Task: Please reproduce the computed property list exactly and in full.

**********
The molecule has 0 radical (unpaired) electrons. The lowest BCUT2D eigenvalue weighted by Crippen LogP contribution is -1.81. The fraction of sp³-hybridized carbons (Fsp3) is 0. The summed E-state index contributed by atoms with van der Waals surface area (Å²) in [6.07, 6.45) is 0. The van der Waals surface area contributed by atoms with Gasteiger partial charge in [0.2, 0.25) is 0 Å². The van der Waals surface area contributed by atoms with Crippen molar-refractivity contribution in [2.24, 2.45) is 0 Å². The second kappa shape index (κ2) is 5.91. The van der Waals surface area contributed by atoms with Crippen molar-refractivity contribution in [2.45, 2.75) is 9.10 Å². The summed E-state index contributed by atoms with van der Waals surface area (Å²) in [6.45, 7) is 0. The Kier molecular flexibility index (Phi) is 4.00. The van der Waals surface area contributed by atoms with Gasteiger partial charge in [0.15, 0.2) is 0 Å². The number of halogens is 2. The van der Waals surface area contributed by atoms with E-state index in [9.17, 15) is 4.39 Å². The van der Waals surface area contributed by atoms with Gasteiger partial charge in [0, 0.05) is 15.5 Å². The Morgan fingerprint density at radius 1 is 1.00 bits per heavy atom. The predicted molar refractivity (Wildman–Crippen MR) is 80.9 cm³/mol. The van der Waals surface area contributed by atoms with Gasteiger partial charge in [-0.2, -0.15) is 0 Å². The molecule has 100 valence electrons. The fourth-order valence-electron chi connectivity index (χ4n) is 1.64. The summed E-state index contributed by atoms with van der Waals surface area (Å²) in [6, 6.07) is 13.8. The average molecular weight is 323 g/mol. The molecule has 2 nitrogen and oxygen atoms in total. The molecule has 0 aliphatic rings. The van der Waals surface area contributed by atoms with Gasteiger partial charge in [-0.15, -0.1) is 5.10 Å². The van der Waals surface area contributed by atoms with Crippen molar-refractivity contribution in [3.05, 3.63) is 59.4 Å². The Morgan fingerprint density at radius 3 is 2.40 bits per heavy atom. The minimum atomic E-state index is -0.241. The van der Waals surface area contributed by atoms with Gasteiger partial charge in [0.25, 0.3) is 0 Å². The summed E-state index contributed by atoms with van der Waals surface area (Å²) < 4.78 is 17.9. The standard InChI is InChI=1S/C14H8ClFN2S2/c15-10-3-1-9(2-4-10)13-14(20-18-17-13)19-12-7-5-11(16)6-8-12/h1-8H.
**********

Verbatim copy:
The molecule has 0 radical (unpaired) electrons. The lowest BCUT2D eigenvalue weighted by Crippen LogP contribution is -1.81. The fraction of sp³-hybridized carbons (Fsp3) is 0. The summed E-state index contributed by atoms with van der Waals surface area (Å²) in [6.07, 6.45) is 0. The van der Waals surface area contributed by atoms with Gasteiger partial charge in [0.2, 0.25) is 0 Å². The van der Waals surface area contributed by atoms with Crippen molar-refractivity contribution in [2.24, 2.45) is 0 Å². The second kappa shape index (κ2) is 5.91. The van der Waals surface area contributed by atoms with Crippen molar-refractivity contribution in [2.45, 2.75) is 9.10 Å². The summed E-state index contributed by atoms with van der Waals surface area (Å²) in [6.45, 7) is 0. The Kier molecular flexibility index (Phi) is 4.00. The van der Waals surface area contributed by atoms with Gasteiger partial charge in [0.15, 0.2) is 0 Å². The number of halogens is 2. The van der Waals surface area contributed by atoms with E-state index in [9.17, 15) is 4.39 Å². The van der Waals surface area contributed by atoms with Gasteiger partial charge in [0, 0.05) is 15.5 Å². The Morgan fingerprint density at radius 1 is 1.00 bits per heavy atom. The predicted molar refractivity (Wildman–Crippen MR) is 80.9 cm³/mol. The van der Waals surface area contributed by atoms with Gasteiger partial charge in [-0.2, -0.15) is 0 Å². The molecule has 100 valence electrons. The fourth-order valence-electron chi connectivity index (χ4n) is 1.64. The summed E-state index contributed by atoms with van der Waals surface area (Å²) in [6, 6.07) is 13.8. The average molecular weight is 323 g/mol. The molecule has 2 nitrogen and oxygen atoms in total. The molecule has 0 aliphatic rings. The van der Waals surface area contributed by atoms with Gasteiger partial charge in [-0.15, -0.1) is 5.10 Å². The van der Waals surface area contributed by atoms with Crippen molar-refractivity contribution in [3.05, 3.63) is 59.4 Å². The Morgan fingerprint density at radius 3 is 2.40 bits per heavy atom. The minimum atomic E-state index is -0.241. The van der Waals surface area contributed by atoms with Gasteiger partial charge in [0.25, 0.3) is 0 Å². The summed E-state index contributed by atoms with van der Waals surface area (Å²) < 4.78 is 17.9. The standard InChI is InChI=1S/C14H8ClFN2S2/c15-10-3-1-9(2-4-10)13-14(20-18-17-13)19-12-7-5-11(16)6-8-12/h1-8H.